Friday, December 30, 2011

Anthricus sylvestris 'Ravenswing'

Feathery black foliage of Anthricus sylvestris 'Ravenswing'with white striped Iris japonica 'Variegata'
and with Carex elata, Bowles' Golden grass
The common name for this plant is black cow parsley and it is really more suited to a shady cool English woodland garden but I am giving it a go in full shade and keeping it well watered. It remains to be seen whether I can get it to flower so I can collect some seed so as to grow more of it. It would look terrific if mass planted beside some pale foliaged plants like the ones above for it could easily disappear in the landscape without something to highlight its seductive dark leaves.
2017 update: I no longer have this plant.

Thursday, December 29, 2011

Platycerium superbum, Staghorn fern

Staghorn fern
 Platycerium superbum
Looking like a giant moth, the newly emerging fronds of this fern will eventually divide and turn into streamer like lobes as it matures . I will have to take more photos of it over the coming months. It is found naturally on trees in the rainforests of northern New South Wales and tropical Queensland but makes a spectacular garden specimen when given lots of room. It can be grown on a wooden garden fence or retaining wall as is this one.
2017 update: I do not have any plants available.

Wednesday, December 28, 2011

Impatiens 'Congo Cockatoo'

Impatiens niamniamensis 'Congo Cockatoo'
This is one of the perennial small shrub Impatiens from central Africa which grows very well in full shade as long as the soil is moist. It lets you know very quickly when lacking water by drooping rapidly. Though the flowers are vibrant and resemble a parrot's beak they remain fairly hidden amongst the foliage. To take the photo I had to cut a couple of leaves off to reveal them.
Solution would be to grow it on an embankment or in a container above eye level so you can admire the flowers. Apart from the watering requirements, it is fairly hardy and goes through a cold winter tolerating a light frost.
2017 update: I no longer have this plant.

Tuesday, December 27, 2011

Red flowered Nerium oleander

Nerium oleander 'Cherry Surprise'
I grow two types of red flowering Oleander. This dwarf growing one 'Cherry Surprise' and a taller one called 'Delphi'.

Monday, December 26, 2011

Crassula ovata Tolkein cultivars

Ballantine Books NY
Cover painting: Bilbo comes to the Huts of the Raftelvesby J.R.R. Tolkien

It is not often that you get a book/movie/plant tie-in but such is the case with The Hobbit. Some very fine succulent plant cultivars of Crassula ovata, which have been in the Nursery trade for years were named after it. I have to confess to never having read Tolkien and even worse to have not seen The Lord of Rings movies, but now, one hundred pages in, I am hooked ,even if it is the kind of book which you need to read on a dark stormy night and not on a sunny day at the beach.

The Crassula plant cultivars 'Gollum', 'Hobbit' and 'Fingers' are mainly distinguished by their leaf shapes. 'Gollum' has tubular trumpet shaped leaves with suction cup tips. 'Fingers' leaves come to a tapered point and 'Hobbit' leaves are more open and spathulate. Variation in leaf shape can occur from plant to plant which can lead to some confusing naming. All form small shrubs to about 40 cm and will grow in full sun or shade. In sun and hot positions leaves will often reveal red tips or attractive yellow and gold edges. Frost will burn the leaves but plants recover well and produce new growth over summer. They make excellent container plants and are popular as hardy bonsai as they form aged "tree" trunks over time and are undemanding as to watering.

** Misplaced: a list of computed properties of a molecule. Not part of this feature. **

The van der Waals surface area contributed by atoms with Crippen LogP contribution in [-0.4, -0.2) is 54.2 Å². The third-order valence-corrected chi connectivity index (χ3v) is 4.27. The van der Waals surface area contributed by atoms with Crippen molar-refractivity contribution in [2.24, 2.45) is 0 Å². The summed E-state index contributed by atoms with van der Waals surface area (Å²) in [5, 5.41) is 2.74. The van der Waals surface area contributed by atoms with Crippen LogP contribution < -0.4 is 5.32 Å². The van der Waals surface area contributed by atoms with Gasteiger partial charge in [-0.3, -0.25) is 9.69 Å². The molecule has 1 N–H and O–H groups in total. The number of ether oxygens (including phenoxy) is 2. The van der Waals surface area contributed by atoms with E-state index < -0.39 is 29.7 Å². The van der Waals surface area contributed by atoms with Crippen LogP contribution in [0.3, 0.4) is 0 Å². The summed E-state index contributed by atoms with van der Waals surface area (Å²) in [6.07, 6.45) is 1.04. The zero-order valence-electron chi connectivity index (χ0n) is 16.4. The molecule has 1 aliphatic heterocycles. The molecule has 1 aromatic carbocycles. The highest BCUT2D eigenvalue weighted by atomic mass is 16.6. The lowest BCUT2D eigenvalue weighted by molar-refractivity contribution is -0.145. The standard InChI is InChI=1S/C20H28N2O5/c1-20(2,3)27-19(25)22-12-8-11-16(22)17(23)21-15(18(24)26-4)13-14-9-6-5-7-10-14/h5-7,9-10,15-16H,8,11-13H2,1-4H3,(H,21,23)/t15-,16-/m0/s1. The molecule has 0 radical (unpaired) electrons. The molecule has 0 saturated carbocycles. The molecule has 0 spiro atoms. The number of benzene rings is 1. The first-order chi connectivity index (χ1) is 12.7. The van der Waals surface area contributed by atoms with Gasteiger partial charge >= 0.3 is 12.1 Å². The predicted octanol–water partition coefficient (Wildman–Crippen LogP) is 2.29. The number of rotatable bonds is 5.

Crassula ovata 'Hobbit'
Crassula ovata 'Hobbit' in sun
what is a hobbit? They are inclined to be fat in the stomach; they dress in bright colours (chiefly green and yellow); wear no shoes, because their feet grow naturally leathery soles and thick warm brown hair like the stuff on their heads (which is curly); have long clever brown fingers, good-natured faces, and laugh deep fruit laughs........
Crassula ovata 'Gollum'
Deep down here by the dark water lived old Gollum, a small slimy creature.I don't know where he came from, nor who or what he was. He was Gollum-------as dark as darkness, except for two big round pale eyes in his thin face.

Crassula ovata 'Fingers'
Gollum was looking out of his pale lamp-like eyes for blind fish, which he grabbed with his long fingers as quick as thinking.....

Wednesday, December 21, 2011

Barleria obtusa 'Purple Gem'

Barleria obtusa 'Purple Gem'

Despite it being a cool summer so far, it is time to get some inspiration for tropical style gardening and this small shrub would make a colourful addition to a warm frost free garden. Growing to only about a metre, it is an ideal balcony container plant or if used as a garden specimen amongst Bromeliads or perennials. In cooler districts it could be grown as a pot plant and over-wintered in a dry spot or indoors. The foliage is an eye-catching combination of grey and pale green with new leaves emerging purple with hot pink flashes. The clusters of small pink flowers are striped with darker markings and are quite dazzling.
2017 update: I no longer have this available for sale.